PET imaging shows how COVID vaccines confound cancer detection

By Will Morton, AuntMinnie.com staff writer

May 24, 2021 -- PET imaging showed abnormal radiotracer uptake in the lymph nodes of cancer patients after they received COVID-19 vaccinations in a new study published May 20 in the American Journal of Roentgenology. The finding suggests the phenomenon may confound image interpretation and lead to unnecessary biopsies.

Researchers at the Mayo Clinic in Rochester, MN, compared PET scans of patients before and after they received Pfizer-BioNTech or Moderna COVID-19 vaccinations and observed increased FDG and carbon-11 (C-11) choline uptake by axillary lymph nodes and ipsilateral deltoids. There had been no visible axillary node uptake prior to the vaccinations.

"These alterations in PET findings after COVID-19 vaccination are important confounding pitfalls that could prompt unnecessary biopsies and treatments unless appropriately recognized by interpreting physicians," wrote first author Dr. Dane Schroeder, a diagnostic radiologist.

Recent multiple case reports and small studies have demonstrated COVID-19 vaccinations with the Moderna and Pfizer products produce minor side effects, including reactive lymphadenopathy. To date, systematic analysis of changes on PET due to COVID-19 vaccination is limited. The management of FDG-avid lymph nodes in patients who have been vaccinated presents a clinical challenge, particularly given the common application of PET imaging in oncology, according to the authors.

In this retrospective analysis, researchers sought to evaluate the frequency and characteristics of abnormal FDG and C-11 choline uptake on PET imaging performed on cancer patients after COVID-19 vaccination.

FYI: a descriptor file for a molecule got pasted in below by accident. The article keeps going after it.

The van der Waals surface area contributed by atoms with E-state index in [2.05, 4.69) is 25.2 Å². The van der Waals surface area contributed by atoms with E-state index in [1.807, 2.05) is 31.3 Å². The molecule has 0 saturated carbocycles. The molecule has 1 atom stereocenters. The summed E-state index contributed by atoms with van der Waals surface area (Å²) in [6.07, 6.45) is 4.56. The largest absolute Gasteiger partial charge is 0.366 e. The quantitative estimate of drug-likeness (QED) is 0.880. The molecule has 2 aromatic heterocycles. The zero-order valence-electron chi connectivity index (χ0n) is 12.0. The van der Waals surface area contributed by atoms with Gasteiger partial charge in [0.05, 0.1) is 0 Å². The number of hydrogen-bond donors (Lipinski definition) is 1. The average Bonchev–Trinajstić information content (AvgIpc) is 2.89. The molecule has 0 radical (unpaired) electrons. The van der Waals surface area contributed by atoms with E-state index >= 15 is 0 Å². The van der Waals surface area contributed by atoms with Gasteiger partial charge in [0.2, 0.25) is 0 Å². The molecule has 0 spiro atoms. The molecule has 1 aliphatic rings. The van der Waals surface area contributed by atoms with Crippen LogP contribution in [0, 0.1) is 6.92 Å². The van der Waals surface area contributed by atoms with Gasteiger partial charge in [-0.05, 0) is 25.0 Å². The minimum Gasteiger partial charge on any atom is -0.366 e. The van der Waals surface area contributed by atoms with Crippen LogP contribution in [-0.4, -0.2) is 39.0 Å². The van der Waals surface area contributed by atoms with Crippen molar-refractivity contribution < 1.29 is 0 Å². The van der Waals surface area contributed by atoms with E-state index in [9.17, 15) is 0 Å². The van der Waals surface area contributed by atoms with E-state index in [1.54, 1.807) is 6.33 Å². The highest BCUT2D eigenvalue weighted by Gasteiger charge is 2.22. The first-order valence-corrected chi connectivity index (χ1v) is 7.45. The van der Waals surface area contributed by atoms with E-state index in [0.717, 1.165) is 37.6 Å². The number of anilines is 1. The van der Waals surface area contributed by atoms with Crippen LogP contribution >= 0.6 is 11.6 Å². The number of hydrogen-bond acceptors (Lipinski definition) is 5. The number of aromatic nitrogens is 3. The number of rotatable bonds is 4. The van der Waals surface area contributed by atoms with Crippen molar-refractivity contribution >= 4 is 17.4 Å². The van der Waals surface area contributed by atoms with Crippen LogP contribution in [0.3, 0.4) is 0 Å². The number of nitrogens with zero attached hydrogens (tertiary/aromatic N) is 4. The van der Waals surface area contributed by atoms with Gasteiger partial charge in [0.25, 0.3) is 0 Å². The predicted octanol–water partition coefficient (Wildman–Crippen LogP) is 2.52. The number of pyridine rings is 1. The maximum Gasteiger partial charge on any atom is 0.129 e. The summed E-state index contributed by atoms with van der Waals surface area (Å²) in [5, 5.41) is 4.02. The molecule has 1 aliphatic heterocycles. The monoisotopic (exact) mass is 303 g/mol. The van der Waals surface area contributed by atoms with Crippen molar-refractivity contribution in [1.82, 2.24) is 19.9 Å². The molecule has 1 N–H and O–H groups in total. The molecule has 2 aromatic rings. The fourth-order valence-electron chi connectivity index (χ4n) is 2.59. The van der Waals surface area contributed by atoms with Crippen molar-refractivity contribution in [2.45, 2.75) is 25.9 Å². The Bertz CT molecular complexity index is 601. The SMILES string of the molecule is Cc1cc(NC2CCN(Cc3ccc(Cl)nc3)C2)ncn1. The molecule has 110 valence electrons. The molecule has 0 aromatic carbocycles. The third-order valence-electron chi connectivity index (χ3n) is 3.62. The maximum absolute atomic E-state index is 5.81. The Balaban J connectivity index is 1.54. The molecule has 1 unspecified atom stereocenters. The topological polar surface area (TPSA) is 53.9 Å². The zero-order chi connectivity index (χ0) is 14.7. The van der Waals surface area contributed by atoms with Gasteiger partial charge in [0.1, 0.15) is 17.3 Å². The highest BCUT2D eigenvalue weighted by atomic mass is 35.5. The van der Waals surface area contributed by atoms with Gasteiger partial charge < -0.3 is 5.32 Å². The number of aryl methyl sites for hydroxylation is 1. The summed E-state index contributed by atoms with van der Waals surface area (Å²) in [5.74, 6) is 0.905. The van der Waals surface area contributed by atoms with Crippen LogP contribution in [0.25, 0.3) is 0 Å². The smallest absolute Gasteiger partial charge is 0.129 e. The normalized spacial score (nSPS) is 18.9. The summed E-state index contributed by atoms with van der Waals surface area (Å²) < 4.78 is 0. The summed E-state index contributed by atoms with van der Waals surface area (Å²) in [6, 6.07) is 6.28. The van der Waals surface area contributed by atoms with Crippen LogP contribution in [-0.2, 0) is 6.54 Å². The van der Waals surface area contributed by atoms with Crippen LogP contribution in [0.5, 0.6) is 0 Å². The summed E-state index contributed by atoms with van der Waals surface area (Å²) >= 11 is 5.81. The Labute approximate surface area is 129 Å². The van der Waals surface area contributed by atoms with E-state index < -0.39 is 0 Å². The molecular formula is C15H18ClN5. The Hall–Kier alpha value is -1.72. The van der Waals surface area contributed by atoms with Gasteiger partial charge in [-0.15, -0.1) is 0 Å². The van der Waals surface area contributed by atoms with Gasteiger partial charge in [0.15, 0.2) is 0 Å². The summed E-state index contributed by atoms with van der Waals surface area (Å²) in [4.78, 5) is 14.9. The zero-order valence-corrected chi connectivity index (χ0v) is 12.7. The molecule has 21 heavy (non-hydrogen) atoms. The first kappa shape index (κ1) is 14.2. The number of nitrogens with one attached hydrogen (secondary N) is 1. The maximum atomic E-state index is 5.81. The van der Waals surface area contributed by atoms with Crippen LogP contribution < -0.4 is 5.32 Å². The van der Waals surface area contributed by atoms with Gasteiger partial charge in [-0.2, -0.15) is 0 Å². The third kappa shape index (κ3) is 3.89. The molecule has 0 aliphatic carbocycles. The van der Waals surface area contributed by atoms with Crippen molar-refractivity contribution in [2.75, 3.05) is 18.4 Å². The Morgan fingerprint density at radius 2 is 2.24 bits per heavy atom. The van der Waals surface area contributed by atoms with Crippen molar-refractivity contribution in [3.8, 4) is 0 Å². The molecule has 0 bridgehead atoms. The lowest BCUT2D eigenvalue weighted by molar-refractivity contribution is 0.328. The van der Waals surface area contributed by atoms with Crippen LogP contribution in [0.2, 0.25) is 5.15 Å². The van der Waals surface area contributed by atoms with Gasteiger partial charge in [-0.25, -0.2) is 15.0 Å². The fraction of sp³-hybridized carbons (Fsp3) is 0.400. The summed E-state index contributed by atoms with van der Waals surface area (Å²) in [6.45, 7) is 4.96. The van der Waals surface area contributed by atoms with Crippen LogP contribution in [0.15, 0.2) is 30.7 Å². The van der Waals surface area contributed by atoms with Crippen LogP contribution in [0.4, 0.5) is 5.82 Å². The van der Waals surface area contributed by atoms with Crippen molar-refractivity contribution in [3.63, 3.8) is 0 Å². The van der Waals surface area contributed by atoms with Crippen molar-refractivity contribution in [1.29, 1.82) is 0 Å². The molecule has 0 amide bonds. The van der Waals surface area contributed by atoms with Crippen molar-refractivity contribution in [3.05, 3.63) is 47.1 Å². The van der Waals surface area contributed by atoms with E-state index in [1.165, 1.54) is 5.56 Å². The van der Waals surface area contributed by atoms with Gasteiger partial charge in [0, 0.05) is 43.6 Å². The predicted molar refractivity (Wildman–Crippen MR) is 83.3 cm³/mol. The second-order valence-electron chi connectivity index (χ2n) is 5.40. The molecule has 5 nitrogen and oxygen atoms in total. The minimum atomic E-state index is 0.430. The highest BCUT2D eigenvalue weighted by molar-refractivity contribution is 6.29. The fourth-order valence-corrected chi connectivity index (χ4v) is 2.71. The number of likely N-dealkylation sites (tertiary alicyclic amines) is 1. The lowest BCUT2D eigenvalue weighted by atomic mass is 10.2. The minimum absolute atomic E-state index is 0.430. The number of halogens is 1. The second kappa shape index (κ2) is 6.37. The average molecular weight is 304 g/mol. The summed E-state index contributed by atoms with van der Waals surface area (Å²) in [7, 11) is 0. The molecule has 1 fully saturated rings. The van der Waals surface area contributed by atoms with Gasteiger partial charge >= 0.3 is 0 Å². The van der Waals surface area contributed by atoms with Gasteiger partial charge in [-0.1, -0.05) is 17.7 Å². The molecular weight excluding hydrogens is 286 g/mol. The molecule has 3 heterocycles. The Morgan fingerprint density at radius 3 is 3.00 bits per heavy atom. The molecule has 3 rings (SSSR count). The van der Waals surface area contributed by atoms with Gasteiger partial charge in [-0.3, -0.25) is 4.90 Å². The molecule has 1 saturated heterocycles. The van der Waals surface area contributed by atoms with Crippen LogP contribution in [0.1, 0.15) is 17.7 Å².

The study included 67 patients who had PET/CT or PET/MRI examinations with FDG or C-11 choline between December 14, 2020, the first day vaccines were available in the U.S., and March 10, 2021. PET was performed a median of 13 days after vaccination in patients who had received one dose and 10 days after vaccination in patients who had received two doses.

Two nuclear medicine physicians independently reviewed the images. Lymph node and deltoid maximum standardized uptake values ( SUVmax) greater than blood pool SUVmax were considered positive. All of the C-11 choline PET examinations were performed on patients for prostate cancer evaluation.

The researchers observed positive axillary lymph node uptake in 10.4% (7/67) of patients on FDG-PET examinations and 23.1% (3/13) of patients who underwent C-11 choline PET imaging. Ipsilateral deltoid uptake was present in 14.5% (8/55) of patients with documented injection laterality, including in 42.9% (3/7) of patients with positive axillary lymph nodes.

Image of a 57-year-old woman with right upper arm melanoma who received the first dose of the COVID-19 vaccine in the left deltoid 15 days prior to FDG PET/CT and image of a 62-year-old man with metastatic prostate carcinoma who received the second dose of COVID-19 vaccine in the right deltoid seven days prior to C-11 choline PET/CT
(A) A 57-year-old woman with right upper arm melanoma who received the first dose of the COVID-19 vaccine (Pfizer-BioNTech) in the left deltoid 15 days prior to FDG PET/CT. FDG uptake is observed within left axillary lymph nodes (arrow, SUVmax = 9.3). (B) A 62-year-old man with metastatic prostate carcinoma who received the second dose of COVID-19 vaccine (Pfizer-BioNTech) in the right deltoid seven days prior to C-11 choline PET/CT. Image courtesy of the American Journal of Roentgenology.

"We did not observe any PET-positive axillary lymph nodes beyond 24 days after vaccination. Thus, waiting 3-4 weeks after vaccination before undergoing PET examination for initial oncologic evaluation may also be reasonable, particularly in patients at greater risk of axillary nodal disease," the authors wrote.

In addition, to help avoid pitfalls interpreting PET imaging at the Mayo Clinic, the researchers have implemented a new process to verbally screen patients for their vaccination histories prior to PET examinations, since that information is not always readily available in their charts. The screening data is entered into the patient's chart and made available to the interpreting physician.

"Interpreting physicians should recognize characteristics of abnormal uptake on PET after COVID-19 vaccination to guide optimal follow-up management and reduce unnecessary biopsies," Schroeder and colleagues concluded.


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